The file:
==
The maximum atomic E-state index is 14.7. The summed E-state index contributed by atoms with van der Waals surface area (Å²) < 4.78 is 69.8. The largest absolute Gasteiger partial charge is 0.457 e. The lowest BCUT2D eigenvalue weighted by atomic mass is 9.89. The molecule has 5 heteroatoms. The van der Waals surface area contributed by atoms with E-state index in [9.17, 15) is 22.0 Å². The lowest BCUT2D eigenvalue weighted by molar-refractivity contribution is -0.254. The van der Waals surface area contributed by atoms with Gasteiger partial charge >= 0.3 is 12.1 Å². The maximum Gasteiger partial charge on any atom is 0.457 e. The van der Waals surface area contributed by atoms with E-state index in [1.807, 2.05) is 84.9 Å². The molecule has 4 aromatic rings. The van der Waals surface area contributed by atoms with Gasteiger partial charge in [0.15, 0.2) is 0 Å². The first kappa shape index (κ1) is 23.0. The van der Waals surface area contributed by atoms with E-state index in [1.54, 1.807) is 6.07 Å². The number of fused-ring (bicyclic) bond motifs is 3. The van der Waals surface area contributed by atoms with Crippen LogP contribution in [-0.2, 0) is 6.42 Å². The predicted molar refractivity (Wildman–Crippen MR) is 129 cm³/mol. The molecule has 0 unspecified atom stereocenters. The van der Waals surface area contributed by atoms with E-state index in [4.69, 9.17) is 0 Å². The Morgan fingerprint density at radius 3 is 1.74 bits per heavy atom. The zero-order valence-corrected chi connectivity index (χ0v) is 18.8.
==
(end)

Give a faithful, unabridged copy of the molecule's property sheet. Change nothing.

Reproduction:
The maximum atomic E-state index is 14.7. The summed E-state index contributed by atoms with van der Waals surface area (Å²) < 4.78 is 69.8. The largest absolute Gasteiger partial charge is 0.457 e. The lowest BCUT2D eigenvalue weighted by atomic mass is 9.89. The molecule has 5 heteroatoms. The van der Waals surface area contributed by atoms with E-state index in [9.17, 15) is 22.0 Å². The lowest BCUT2D eigenvalue weighted by molar-refractivity contribution is -0.254. The van der Waals surface area contributed by atoms with Gasteiger partial charge >= 0.3 is 12.1 Å². The maximum Gasteiger partial charge on any atom is 0.457 e. The van der Waals surface area contributed by atoms with E-state index in [1.807, 2.05) is 84.9 Å². The molecule has 4 aromatic rings. The van der Waals surface area contributed by atoms with Gasteiger partial charge in [0.15, 0.2) is 0 Å². The first kappa shape index (κ1) is 23.0. The van der Waals surface area contributed by atoms with E-state index in [1.54, 1.807) is 6.07 Å². The number of fused-ring (bicyclic) bond motifs is 3. The van der Waals surface area contributed by atoms with Crippen LogP contribution in [-0.2, 0) is 6.42 Å². The predicted molar refractivity (Wildman–Crippen MR) is 129 cm³/mol. The molecule has 0 unspecified atom stereocenters. The van der Waals surface area contributed by atoms with E-state index in [4.69, 9.17) is 0 Å². The Morgan fingerprint density at radius 3 is 1.74 bits per heavy atom. The zero-order valence-corrected chi connectivity index (χ0v) is 18.8.